After picking out your security cameras and video recorder, the next step is to choose which type of CCTV cable you want to transmit power, video, and audio in your system. It is important you know the differences between different security camera cables, so you can pick out the right one for your system. There are two main types of CCTV cables, Ethernet and coaxial.
RG59 is the standard coaxial cable for analog CCTV systems. It is comprised of a small conductor wire that is surrounded in insulation. It is wrapped in a wire braiding to filter out lower frequency interference, and also wrapped in a heavy-duty plastic coating. The cable has a power cable attached to it, which is why it can be called a siamese cable.
RG6 cable is similar to RG59 because it is also in an insulated and shielded wire for transmitting video. Also, it has additional wires for running power. The differences are that RG6 has a heavier gauge wire for video and thicker insulation with shielding layers to slow down video degradation over the cable run.
Which one you should get depends on your system. If you are using legacy analog cameras, then RG59 is fine. However, if you are using a higher definition camera system, you might want to use RG6. Comparing those prices to upgrading to an IP system would be helpful.
Ethernet cables are capable of high bandwidth data transmission. This is important to the proper operation of IP security camera systems. Ethernet is typically used with IP systems, although it can be used in analog systems.
There are two different types of Ethernet cable, Cat5, and Cat6. They are structurally similar. They both use copper wiring that is fed into an RJ45 connector in a specific order and crimped to end the cable line. Ethernet cables are both used to transmit audio, video, and data at high speeds. They can also be used to send over an Ethernet cable run. The main difference between Cat6 and Cat5 is that Cat6 is capable of higher transmission speeds and bandwidth but over shorter distances.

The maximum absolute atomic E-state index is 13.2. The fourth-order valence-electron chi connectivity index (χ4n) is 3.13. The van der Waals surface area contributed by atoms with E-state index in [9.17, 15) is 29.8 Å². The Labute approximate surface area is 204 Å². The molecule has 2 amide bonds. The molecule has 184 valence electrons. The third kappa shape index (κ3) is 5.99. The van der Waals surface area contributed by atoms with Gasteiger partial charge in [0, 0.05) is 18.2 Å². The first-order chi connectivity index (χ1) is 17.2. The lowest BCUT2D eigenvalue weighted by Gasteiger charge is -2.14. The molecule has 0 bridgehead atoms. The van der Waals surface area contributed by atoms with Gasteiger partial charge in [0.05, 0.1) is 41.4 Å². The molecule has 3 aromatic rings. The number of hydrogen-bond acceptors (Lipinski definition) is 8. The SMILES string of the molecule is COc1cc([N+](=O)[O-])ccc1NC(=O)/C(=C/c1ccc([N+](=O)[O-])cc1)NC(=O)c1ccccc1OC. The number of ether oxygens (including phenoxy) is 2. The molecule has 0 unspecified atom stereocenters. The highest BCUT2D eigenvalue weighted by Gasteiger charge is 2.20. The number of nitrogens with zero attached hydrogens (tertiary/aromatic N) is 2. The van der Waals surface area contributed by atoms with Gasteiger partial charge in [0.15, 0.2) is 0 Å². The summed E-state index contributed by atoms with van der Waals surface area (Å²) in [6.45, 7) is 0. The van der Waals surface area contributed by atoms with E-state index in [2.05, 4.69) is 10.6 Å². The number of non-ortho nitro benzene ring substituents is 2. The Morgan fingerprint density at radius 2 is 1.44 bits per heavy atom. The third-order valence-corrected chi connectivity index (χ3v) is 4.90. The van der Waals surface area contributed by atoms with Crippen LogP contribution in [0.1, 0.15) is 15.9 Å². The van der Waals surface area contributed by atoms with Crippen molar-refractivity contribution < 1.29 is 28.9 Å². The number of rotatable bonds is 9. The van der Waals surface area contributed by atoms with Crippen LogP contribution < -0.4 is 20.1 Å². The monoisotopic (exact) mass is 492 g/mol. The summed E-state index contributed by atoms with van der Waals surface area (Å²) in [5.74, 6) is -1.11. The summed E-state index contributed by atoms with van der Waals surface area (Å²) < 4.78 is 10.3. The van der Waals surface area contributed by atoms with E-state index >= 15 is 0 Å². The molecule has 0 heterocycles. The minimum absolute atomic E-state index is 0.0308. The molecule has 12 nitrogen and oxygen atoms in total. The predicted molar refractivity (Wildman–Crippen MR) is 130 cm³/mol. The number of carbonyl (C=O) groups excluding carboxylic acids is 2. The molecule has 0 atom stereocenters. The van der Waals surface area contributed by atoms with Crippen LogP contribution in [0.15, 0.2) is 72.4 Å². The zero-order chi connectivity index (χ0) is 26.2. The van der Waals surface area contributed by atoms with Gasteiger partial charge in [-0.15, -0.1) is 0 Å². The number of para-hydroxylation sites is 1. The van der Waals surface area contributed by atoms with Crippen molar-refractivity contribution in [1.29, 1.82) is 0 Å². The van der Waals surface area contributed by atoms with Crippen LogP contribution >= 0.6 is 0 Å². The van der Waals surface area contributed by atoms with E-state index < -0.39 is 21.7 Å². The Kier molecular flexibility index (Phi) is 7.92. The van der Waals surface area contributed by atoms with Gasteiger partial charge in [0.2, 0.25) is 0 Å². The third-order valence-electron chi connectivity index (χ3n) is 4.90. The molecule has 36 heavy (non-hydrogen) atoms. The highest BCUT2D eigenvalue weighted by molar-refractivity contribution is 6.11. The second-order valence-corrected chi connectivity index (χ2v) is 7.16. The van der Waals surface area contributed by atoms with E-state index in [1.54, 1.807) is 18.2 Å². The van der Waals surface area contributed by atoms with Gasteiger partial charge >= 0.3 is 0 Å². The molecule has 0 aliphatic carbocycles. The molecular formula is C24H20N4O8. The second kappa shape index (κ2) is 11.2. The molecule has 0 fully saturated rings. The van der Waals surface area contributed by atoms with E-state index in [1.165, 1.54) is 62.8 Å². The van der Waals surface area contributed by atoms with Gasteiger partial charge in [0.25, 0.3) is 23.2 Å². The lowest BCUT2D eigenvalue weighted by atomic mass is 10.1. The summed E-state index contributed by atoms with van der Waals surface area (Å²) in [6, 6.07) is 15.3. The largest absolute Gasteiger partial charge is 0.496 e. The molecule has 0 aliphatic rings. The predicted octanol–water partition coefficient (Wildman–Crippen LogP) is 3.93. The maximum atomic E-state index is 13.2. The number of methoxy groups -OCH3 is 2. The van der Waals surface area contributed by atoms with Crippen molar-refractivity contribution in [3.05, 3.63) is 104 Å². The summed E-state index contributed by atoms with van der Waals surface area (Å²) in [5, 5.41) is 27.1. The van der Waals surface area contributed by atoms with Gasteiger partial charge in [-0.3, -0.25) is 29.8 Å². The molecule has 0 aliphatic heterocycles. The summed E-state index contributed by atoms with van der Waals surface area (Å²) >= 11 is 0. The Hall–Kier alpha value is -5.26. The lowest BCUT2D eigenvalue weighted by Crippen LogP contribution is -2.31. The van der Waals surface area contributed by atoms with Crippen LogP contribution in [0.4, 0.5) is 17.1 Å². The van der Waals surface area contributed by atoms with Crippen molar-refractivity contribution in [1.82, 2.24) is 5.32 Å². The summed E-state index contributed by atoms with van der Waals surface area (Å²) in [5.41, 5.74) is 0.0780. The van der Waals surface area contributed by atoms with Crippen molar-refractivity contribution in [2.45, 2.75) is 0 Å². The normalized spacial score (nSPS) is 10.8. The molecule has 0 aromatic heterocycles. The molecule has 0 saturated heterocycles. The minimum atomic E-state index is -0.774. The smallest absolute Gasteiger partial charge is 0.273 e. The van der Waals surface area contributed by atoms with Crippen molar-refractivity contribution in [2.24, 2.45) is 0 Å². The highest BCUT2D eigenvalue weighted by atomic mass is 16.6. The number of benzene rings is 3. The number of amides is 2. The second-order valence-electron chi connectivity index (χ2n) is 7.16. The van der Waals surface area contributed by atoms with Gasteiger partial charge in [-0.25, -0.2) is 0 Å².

Cable Spools are typically bought in 500ft and 1,000 ft lengths. They are best for large installs that need irregular or long cables since you can run exactly the length you need. You can set up the cable spool next to your ethernet switch or video recorder. Then run the cable to the area where the cameras will be installed. This cuts down on installation time.
CCTV cable spools come in unshielded and shielded versions, and some of them are burial rated so that outdoor cable runs can be buried. Bear in mind that additional ratings increase the cost of the cable. Shielded spools will typically be more expensive than unshielded. Also, burial will be more costly than regular cable.
Pre-Cut Cable Kits
Pre-cut cable kits come in 25 ft, 50 ft, 75 ft, 100 ft, and 150 ft. This gives you plenty of flexibility when you are installing cameras in your business of home. This is because you can use a kit appropriate for the cable run without having to get rid of lines with connectors. Downsides to these are you should not use them beyond 150 ft. This is because it will cause the quality of your video to degrade.
If you are looking to install or upgrade a surveillance security system, give us a call at (877)-926-2288 today or log on! We have trained professionals who are ready to help. We can walk you through the process start to finish and help you select the best home security cameras for you and survey your property to decide on the most optimal locations